Romanticism in William Blake and Tennessee Williams
This paper compares similar themes of romanticism in William Blake's epic poem 'The Marriage of Heaven and Hell' to Tennessee Williams' southern drama "A Streetcar Named Desire".
# 102881 | 1,950 words | 7 sources | MLA | 2008 |
Published on Apr 04, 2008 in Drama and Theater (American) , Literature (English) , Literature (Poetry) , English (Analysis) , Literature (Comparative Literature)
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This paper explains that the multifaceted romantic movement is ripe with variety and reach with decidedly similar "romantic" characteristics and qualities interwoven throughout otherwise vastly different texts. The author points out that, despite their distinctive literary identities, countries of origin and time frames, William Blake and Tennessee Williams share a place in the artistically and timelessly transcendent Romantic epoch. The paper relates that one of the themes of the romantic movement in William Blake's 1793 poem 'The Marriage of Heaven and Hell', which was written against the tumultuous historical backdrop of the American and French Revolution, is the duality of human nature. The author stresses that the Tennessee Williams' 1947 drama "A Streetcar Named Desire", like "Marriage", has the themes of personal confliction and social confinement.
From the Paper:"In addition to an emotional catharsis, Blanche aims for a physical and spiritual purification as well. She bathes excessively in a hot tub despite the sultry July temperature, refusing to be seen without her powder and perfume and "fancy fox fur pieces". She softens the harsh light in her bedroom with a festive Chinese lantern and even refuses to eat unwashed grapes. She demurs to Mitch that she "can't stand a naked light bulb, any more than a rude remark or a vulgar action", all the while deflecting his physical affection under the pretense of remaining refined."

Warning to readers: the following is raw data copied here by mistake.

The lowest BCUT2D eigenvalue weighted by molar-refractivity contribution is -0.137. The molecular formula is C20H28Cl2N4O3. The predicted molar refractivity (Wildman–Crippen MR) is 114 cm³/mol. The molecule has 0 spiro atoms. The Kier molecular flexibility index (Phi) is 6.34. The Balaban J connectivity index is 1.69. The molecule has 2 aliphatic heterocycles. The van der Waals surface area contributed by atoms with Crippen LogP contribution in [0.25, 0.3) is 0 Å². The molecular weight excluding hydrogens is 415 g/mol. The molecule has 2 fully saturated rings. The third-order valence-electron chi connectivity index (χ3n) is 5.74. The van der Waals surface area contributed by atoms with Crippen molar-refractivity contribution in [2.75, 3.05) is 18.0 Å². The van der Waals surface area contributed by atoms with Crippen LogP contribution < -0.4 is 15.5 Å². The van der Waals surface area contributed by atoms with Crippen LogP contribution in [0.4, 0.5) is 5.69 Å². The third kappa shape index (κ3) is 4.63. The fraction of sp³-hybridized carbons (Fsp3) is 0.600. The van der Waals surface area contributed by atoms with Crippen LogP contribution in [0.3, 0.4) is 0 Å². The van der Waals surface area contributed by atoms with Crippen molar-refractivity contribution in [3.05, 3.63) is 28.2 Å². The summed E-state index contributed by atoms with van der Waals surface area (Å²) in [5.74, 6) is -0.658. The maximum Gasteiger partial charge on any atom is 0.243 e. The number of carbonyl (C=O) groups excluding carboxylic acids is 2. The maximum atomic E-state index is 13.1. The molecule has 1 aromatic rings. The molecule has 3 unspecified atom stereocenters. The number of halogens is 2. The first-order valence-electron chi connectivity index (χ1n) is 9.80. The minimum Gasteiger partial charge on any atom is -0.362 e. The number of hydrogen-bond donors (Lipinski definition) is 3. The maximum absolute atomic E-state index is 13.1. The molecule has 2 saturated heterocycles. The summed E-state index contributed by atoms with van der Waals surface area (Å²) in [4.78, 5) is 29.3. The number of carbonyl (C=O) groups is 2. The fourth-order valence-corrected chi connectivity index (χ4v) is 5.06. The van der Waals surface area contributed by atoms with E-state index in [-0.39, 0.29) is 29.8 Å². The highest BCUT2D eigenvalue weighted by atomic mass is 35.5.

Sample of Sources Used:
- Blake, William. "The Marriage of Heaven and Hell." The Oxford Anthology of English Literature: Romantic Poetry and Prose. Ed. Harold Bloom and Lionel Trilling. New York: Oxford UP, Inc., 1973. 34-43.
- Bloom, Harold. "Dialectic in the Marriage of Heaven and Hell." Proceedings of the Modern Language Association 73 (Dec.1958): 501-504.
- Fritscher, Jack. Love and Death in Tennessee Williams. Diss. Loyola U, 1967.
- Galloway, Shirley. "Last Stop: Blanche's Breakdown." www.cyberpat.com/. 1993. 5 Mar. 2008 <http://www.cyberpat.com/shirlsite/essays/street.html>.
- Holditch, W. Kenneth. "The Broken World: Romanticism, Realism, and Naturalism in A Streetcar Named Desire." Confronting Tennessee Williams's A Streetcar Named Desire: Essays in Critical Pluralism. Ed. Philip C. Kolin. Westport, CT: Greenwood, 1993. 147-66.
Cite this Comparison Essay:
Romanticism in William Blake and Tennessee Williams (2008, April 04) Retrieved April 22, 2019, from https://www.academon.com/comparison-essay/romanticism-in-william-blake-and-tennessee-williams-102881/
"Romanticism in William Blake and Tennessee Williams" 04 April 2008. Web. 22 April. 2019. <https://www.academon.com/comparison-essay/romanticism-in-william-blake-and-tennessee-williams-102881/>